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abstract = "Introduction. Squamous cell carcinoma (SSC) of the tongue base has historically been shown to be associated with a poor prognosis. We reviewed our experience with primary surgery followed by postoperative radiation therapy (XRT) to determine the impact of our treatment protocols on outcome. Methods. We retrospectively reviewed the records of all patients presenting to the University of Pittsburgh with previously untreated SSC of the tongue base between 1980-1997. Patients who were treated nonoperatively were excluded from analysis. Surgical excision of the primary was performed with ipsilateral neck dissection. The contralateral neck was dissected when the primary lesion was located in the midline or for clinically positive contralateral neck nodes. Postoperatively, most patients (93{\%}) received XRT to the primary site and neck. Adjuvant chemotherapy was offered if histologic signs of aggressive behavior were identified (multiple nodes or extracapsular spread). Results. Of 87 patients identified, 39 (45{\%}) were initially seen with T1 or T2 tumors. Seventy-nine patients (91{\%}) were initially seen with stage III or IV disease. Contralateral neck dissection was performed in 36 patients (41{\%}). Metastatic disease was demonstrated in 84{\%} of ipsilateral neck nodes and in 47{\%} of contralateral neck nodes. Occult metastases were found in 61{\%} of clinically NO necks. Local recurrence occurred in 5 patients, regional recurrence occurred in 12 patients, and distant metastases developed in 22 patients. Overall and disease-specific survival rates at 5 years for all patients were 49{\%} and 56{\%}, respectively. The 5 year disease-specific survival rates for stage I, stage II, stage III, and stage IV disease were 100{\%}, 86{\%}, 62{\%}, and 48{\%}. The 5-year disease-specific survival rate was 88{\%} for T1 lesions, 64{\%} for T2 lesions, 58{\%} for T3 lesions, and 30{\%} for T4 lesions (p <.05, log-rank test). Conclusions. Surgical treatment of SCC of the tongue base is highly effective in achieving local disease control and disease-free survival for early lesions. Because both functional outcome and survival are poor after surgical treatment of advanced lesions, we now offer brachytherapy with XRT or participation in a combined chemoradiation protocol rather than primary surgical therapy to patients with advanced disease. Prospective studies are needed to compare the effect of these organ-preserving therapies with traditional combined surgery and XRT to determine the effect on functional outcome and quality of life.",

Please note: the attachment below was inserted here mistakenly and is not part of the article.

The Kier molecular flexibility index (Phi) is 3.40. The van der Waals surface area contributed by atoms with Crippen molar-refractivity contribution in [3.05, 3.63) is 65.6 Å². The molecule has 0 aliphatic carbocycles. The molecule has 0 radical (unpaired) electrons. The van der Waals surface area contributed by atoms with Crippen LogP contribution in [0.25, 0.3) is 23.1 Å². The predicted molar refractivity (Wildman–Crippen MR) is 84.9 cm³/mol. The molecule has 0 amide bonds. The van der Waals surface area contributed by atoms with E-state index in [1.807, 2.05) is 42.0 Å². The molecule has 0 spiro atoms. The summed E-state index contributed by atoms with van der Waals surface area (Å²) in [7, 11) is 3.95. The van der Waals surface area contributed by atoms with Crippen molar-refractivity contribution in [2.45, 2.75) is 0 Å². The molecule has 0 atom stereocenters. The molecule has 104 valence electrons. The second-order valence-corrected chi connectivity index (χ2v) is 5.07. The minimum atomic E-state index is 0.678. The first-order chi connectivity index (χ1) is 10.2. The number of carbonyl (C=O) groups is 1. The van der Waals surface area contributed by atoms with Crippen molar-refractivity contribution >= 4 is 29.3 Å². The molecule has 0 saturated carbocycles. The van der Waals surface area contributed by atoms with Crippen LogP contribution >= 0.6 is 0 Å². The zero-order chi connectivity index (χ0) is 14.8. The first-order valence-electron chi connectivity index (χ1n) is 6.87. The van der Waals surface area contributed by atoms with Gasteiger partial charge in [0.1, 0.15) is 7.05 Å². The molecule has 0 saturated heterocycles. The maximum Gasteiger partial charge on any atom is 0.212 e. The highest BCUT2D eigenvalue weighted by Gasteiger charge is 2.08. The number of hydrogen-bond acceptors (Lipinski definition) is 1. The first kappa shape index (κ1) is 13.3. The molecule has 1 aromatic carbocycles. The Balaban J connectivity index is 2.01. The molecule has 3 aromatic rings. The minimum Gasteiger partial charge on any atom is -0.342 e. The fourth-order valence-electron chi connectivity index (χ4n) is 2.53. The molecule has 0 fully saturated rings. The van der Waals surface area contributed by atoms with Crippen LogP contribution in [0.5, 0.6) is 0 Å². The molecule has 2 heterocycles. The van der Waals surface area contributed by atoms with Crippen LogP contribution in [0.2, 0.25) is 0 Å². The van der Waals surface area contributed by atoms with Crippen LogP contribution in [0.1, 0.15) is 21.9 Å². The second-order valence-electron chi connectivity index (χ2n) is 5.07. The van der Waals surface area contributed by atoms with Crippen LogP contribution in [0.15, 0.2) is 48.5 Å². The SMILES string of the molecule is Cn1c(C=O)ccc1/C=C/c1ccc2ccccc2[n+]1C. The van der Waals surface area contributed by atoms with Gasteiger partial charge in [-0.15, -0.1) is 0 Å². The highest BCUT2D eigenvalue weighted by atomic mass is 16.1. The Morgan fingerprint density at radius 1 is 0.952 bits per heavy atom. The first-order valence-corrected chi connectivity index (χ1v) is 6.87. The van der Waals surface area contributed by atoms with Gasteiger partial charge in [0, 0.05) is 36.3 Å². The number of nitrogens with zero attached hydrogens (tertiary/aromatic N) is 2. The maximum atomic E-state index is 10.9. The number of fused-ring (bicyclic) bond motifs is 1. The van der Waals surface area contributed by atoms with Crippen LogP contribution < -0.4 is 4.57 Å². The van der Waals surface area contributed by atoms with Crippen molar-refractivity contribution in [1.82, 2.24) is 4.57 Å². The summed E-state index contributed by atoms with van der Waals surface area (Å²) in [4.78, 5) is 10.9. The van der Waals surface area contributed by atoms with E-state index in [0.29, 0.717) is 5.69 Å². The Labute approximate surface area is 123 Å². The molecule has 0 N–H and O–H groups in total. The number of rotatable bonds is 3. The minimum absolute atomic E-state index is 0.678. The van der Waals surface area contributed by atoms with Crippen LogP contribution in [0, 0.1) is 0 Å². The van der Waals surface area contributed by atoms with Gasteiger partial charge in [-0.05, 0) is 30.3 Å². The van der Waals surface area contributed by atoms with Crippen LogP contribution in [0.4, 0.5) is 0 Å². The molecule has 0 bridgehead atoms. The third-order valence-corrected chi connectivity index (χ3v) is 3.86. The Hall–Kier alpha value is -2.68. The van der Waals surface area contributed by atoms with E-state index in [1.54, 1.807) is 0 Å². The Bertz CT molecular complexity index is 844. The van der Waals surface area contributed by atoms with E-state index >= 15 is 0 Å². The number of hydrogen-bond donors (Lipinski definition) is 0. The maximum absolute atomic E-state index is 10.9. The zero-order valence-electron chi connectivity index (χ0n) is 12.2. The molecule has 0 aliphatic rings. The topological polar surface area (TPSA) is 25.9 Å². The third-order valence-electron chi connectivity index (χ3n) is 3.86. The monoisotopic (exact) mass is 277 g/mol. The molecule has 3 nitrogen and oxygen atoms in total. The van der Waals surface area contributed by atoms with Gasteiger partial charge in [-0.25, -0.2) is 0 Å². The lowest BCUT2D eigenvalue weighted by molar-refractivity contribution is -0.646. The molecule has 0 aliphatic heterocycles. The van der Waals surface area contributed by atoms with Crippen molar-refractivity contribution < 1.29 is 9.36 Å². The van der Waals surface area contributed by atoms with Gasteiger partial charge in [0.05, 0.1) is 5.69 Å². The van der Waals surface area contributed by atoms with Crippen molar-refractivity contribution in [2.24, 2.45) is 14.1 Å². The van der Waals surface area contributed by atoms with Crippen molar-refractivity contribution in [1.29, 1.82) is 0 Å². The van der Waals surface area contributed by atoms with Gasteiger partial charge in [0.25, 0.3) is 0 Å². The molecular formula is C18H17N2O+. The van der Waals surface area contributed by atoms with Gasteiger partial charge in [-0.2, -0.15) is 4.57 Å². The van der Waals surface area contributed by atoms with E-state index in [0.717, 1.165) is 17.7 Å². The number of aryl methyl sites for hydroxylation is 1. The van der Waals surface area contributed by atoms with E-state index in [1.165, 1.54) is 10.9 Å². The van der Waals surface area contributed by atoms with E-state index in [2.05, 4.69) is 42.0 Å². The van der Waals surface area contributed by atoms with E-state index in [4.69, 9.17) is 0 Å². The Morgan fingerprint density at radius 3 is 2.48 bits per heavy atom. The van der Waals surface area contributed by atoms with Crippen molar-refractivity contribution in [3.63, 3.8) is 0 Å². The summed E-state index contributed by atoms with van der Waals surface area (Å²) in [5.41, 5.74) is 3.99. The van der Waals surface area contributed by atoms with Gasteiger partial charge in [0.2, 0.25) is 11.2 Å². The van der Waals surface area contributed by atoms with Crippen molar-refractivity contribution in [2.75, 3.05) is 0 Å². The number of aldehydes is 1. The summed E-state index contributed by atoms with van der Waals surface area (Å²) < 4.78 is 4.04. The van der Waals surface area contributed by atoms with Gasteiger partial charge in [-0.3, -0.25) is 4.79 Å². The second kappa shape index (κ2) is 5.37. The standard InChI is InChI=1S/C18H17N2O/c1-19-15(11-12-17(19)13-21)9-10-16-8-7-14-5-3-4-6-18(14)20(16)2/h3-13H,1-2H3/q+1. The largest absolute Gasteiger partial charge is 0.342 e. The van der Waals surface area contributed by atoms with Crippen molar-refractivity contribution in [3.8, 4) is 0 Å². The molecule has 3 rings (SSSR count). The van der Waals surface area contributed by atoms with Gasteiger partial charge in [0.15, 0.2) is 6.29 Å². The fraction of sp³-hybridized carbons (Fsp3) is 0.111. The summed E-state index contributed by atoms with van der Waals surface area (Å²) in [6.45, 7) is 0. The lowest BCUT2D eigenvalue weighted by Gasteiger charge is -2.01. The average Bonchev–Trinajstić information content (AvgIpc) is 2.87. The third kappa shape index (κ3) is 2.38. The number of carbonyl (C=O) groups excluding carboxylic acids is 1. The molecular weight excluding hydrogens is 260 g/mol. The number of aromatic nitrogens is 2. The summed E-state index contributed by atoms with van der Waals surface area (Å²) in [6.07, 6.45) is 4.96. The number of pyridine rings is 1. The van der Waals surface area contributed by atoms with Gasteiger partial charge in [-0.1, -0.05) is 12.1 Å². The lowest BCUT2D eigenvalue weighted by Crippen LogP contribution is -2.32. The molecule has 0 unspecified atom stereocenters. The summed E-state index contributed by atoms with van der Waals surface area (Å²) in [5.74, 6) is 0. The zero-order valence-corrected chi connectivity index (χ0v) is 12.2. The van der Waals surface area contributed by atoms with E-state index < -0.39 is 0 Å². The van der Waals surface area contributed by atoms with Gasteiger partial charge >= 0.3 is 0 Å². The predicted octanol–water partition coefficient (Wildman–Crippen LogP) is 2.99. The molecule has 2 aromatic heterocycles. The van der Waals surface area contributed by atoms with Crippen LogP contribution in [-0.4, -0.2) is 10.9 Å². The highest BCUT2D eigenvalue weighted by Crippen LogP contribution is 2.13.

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AB - Introduction. Squamous cell carcinoma (SSC) of the tongue base has historically been shown to be associated with a poor prognosis. We reviewed our experience with primary surgery followed by postoperative radiation therapy (XRT) to determine the impact of our treatment protocols on outcome. Methods. We retrospectively reviewed the records of all patients presenting to the University of Pittsburgh with previously untreated SSC of the tongue base between 1980-1997. Patients who were treated nonoperatively were excluded from analysis. Surgical excision of the primary was performed with ipsilateral neck dissection. The contralateral neck was dissected when the primary lesion was located in the midline or for clinically positive contralateral neck nodes. Postoperatively, most patients (93%) received XRT to the primary site and neck. Adjuvant chemotherapy was offered if histologic signs of aggressive behavior were identified (multiple nodes or extracapsular spread). Results. Of 87 patients identified, 39 (45%) were initially seen with T1 or T2 tumors. Seventy-nine patients (91%) were initially seen with stage III or IV disease. Contralateral neck dissection was performed in 36 patients (41%). Metastatic disease was demonstrated in 84% of ipsilateral neck nodes and in 47% of contralateral neck nodes. Occult metastases were found in 61% of clinically NO necks. Local recurrence occurred in 5 patients, regional recurrence occurred in 12 patients, and distant metastases developed in 22 patients. Overall and disease-specific survival rates at 5 years for all patients were 49% and 56%, respectively. The 5 year disease-specific survival rates for stage I, stage II, stage III, and stage IV disease were 100%, 86%, 62%, and 48%. The 5-year disease-specific survival rate was 88% for T1 lesions, 64% for T2 lesions, 58% for T3 lesions, and 30% for T4 lesions (p <.05, log-rank test). Conclusions. Surgical treatment of SCC of the tongue base is highly effective in achieving local disease control and disease-free survival for early lesions. Because both functional outcome and survival are poor after surgical treatment of advanced lesions, we now offer brachytherapy with XRT or participation in a combined chemoradiation protocol rather than primary surgical therapy to patients with advanced disease. Prospective studies are needed to compare the effect of these organ-preserving therapies with traditional combined surgery and XRT to determine the effect on functional outcome and quality of life.